America is currently undergoing a “revisionist history” revolution. Statues of Christopher Columbus or Italian Cristoforo Colombo or Spanish Cristóbal Colón are being removed, while Columbus Day is replaced with Indigenous People’s Day. America’s bloody and imperfect past is being “white washed” by a Millennial Generation that believes none should be offended. Of course, none of the Millennials are willing to leave the United States of America and return the stolen land to the indigenous people. Removing statues and holidays clears their collective guilt apparently.
A similar movement is gaining momentum in America’s 50th state, Hawai’i. My Facebook friend, Heidi Gillette, shared a Really American’s video that asked, “Don’t you think the truth about America’s 50th state should be taught injustice our schools?
Here’s the truth: in 1893, a group of Hawaiians who partnered with American business men convinced Republican President Benjamin Harrison to push Queen Lili’uokalani off her rightful throne. It was a coup; it was theft of a kingdom.
Might Makes Right
So, YES, let’s tell the truth about Hawaiian history. Each year on June 11th, we celebrate King Kamehameha I, also called Kamehameha the Great. He is considered the Founder and first ruler of the Kingdom of Hawai’i. Kamehameha was not a pacifist. Hawaiians were fierce warriors and Kamehameha “unified the islands” using force — AGAINST the WILL of the people.
In 1795, Kamehameha set sail with an armada of 960 war canoes and 10,000 soldiers. He quickly secured the lightly defended islands of Maui and Molokaʻi at the Battle of Kawela. He moved on to the island of Oʻahu, landing his troops at Waiʻalae and Waikīkī … on Oahu a fierce battle ensued, with Kamehameha’s forces forming an enclosing wall. Using traditional Hawaiian spears, as well as muskets and cannon, they killed most of Kalanikūpule’s forces. Over 400 men were forced over the Pali’s cliff, a drop of 1,000 feet. Kaʻiana was killed during the action; Kalanikūpule was later captured and sacrificed to Kūkāʻilimoku. In April 1810, King Kaumualiʻi of Kaua’i became a vassal of Kamehameha, choosing not to fight the powerful ruler.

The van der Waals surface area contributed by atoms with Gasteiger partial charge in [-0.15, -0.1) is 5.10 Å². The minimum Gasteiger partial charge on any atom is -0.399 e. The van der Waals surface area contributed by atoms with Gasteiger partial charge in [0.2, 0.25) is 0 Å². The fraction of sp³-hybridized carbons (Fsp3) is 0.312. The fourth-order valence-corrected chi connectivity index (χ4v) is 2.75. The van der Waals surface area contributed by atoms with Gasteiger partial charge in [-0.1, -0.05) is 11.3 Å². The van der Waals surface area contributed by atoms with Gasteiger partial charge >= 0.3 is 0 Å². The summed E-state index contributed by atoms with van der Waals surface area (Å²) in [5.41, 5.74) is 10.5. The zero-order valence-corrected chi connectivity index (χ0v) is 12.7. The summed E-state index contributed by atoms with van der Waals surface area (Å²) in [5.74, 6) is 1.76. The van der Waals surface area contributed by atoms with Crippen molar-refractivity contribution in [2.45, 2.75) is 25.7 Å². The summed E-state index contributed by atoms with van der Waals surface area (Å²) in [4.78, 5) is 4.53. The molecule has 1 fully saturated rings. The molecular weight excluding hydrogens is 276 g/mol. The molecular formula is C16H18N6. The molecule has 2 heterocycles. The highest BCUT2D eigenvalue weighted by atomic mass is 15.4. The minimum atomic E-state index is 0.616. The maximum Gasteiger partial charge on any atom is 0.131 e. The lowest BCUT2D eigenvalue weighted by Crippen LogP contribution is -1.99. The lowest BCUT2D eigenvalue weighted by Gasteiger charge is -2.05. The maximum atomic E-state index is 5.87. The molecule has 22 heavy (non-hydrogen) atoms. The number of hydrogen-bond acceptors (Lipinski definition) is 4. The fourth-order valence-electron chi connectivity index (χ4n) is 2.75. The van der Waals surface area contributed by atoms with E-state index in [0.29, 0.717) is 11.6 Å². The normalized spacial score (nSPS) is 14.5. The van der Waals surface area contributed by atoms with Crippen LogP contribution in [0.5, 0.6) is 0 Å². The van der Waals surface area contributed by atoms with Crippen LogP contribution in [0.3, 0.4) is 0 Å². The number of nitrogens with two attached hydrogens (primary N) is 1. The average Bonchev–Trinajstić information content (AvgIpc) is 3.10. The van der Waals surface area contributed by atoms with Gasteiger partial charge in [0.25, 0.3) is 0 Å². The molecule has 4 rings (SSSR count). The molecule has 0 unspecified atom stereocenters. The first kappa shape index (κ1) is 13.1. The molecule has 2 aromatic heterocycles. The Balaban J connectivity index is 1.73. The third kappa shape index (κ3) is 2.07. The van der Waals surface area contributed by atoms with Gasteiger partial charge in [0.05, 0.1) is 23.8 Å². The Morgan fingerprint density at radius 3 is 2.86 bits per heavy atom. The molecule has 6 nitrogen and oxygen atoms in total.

This is the history of most of the world. As civilization moved forward, big fish conquered smaller fish. And larger fish conquered the big fish.
In 1893, US Marines and pro-American forces surrounded Queen Lili’uokalani. She chose not to fight, as she preferred not to shed Hawaiian blood. She abdicated her thrown. Likely the fierce Hawaiians could have repelled Marines, who had long supply lines back to the US. Queen Lili’uokalani was the Hawaiian leader. She made the decision not to fight. The rest now is history.
Keep in mind many nations wanted the Hawaiian islands — for strategic purposes. Hawaiians were not capable of defending the islands. Had the US not absorbed the kingdom, maybe it would have been the Russians. There are remnants of a Russian fort on Kauai’s west side near Waimea town.
Or it might have been the Japanese. They were brutal to islanders in the Pacific — engaging in genocide as they dominated the waters. Or it might have been the British, or the Chinese, or the Dutch, or the Spanish.
I believe Hawaiians got the best deal they could. America is not perfect but has offered native Hawaiians more opportunity than they likely would have received from other nations in a power hungry world.
History is violent and unfair. Big fish gobbled up small fish; larger fish gobbled up the big fish. This is the history of King Kamehameha the Great. This is also the lesson of Hawaiian and world history. Those who were pacifist or peaceful didn’t seem to have made it to the 21st century. On June 11th each year, remember Kamehameha and the Kingdom of Hawai’i. This is a beautiful and wise culture. Being part of America doesn’t mean principles such as acting pono, living kuleana or treating each other with aloha should be forgotten. They should become part of the national fabric that binds us together.
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